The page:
Summer arrived with a vengeance.  It is hot and humid, reminds me of when we lived in Virginia Beach.  It is cooling at night, fortunately and our log home heats slowly during the day and cools well at night, so we haven’t had to turn on the A/C, but it is near 90 today and the air is so thick you drink it instead of breathing it.
     Two days ago, the tractor and brush hog were brought out for the first time since they were haying and a little mow was done.  We have the area that we consider the lawn that covers maybe a couple of acres and it gets mowed fairly regularly.  A medium mow includes the area from the “lawn” to the barn and west beyond a row of pines we planted to the edge of the woods, maybe another couple of acres.  That gets mowed 4 or 5 times a summer.  The big mow are the hayfields that get hayed by neighbors in the spring and mowed by us in the fall.  Our farm is 30 acres and only about 5 are woods or too rocky to mow.
     When we moved from Virginia Beach, we brought with us a riding mower that was going to be used around the house.  It was stored in the barn until the house was complete and the grass and clover planted around the house had come up.  Unfortunately, by then, the mice had found it a good place to nest and it wouldn’t run.  At that time, I was still working at the high school and the school had a small engines repair class, so I took it to them to try to get it functional again.  It had some funky kind of carburetor that the instructor had never seen before, but he didn’t realize it until he had allowed some students to start working on it and they managed to get rodent nest and other unmentionables into the carburetor and fuel lines.  The mower ended up at the local fix it shop, twice, many dollars later, it still would not run.  We also had a push mower, but it was a flatland version with little tires and a chore to push up and down the irregular yard and then it too quit working.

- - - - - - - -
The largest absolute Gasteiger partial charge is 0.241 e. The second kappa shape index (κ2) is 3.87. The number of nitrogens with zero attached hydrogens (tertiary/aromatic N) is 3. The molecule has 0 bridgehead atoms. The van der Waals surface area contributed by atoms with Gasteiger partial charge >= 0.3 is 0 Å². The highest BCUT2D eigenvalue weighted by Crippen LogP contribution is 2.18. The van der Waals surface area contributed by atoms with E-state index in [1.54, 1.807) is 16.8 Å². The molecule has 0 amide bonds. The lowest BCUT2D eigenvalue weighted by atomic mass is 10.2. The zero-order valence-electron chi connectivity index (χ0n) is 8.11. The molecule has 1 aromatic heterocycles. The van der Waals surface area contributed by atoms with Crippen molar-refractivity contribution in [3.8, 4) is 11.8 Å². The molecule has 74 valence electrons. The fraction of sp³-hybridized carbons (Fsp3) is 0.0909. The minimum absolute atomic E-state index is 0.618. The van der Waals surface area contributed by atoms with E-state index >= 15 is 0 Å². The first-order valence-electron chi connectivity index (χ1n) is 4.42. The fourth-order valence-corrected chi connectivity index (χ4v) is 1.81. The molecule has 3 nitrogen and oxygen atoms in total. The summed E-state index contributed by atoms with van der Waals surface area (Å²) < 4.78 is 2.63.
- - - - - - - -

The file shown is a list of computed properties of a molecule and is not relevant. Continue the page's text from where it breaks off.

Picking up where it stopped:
About this time, eldest son and I made a trip to the local small equipment store and bought this monster…

a commercial grade Stihl edger with harness and he used it to keep enough yard mowed for us to get in an out and around the house.  That led to the purchase of the John Deere and brush hog, but it just doesn’t get close enough safely to the house to really do the job.  When eldest was here in May, he weedwacked a 5 to 6′ path around the house out to where I could mow with the tractor and after I weedwacked around the outside of the orchard, he took over and did around the garden, the coop and the trees.  Since then, I have done the path around the house, the entire orchard, garden area and it nearly wore me out.  That was about 2 weeks ago and with the rain, the orchard was again nearly a foot tall.  We started discussing what to do, hubby still can’t do that type of work, his knee hasn’t healed enough and then he broke a toe on the same side, so he is still hobbling.  I didn’t think I could manage the Stihl again for that much, and though the chickens in the chicken tractor do this to a patch in about 2 days

the area is too big for the 4 X 8′ chicken tractor to be moved enough to keep it mowed for us.
     The solution we decided was not another riding mower, but a push mower with larger tires.

Though the task is still not easy, set on the tallest mow setting and working back and forth across the slope, the job is done.  The area the tractor won’t mow and the orchard are now about 4″ instead of a foot tall.  Perhaps I have a couple of weeks before it must be done again. 

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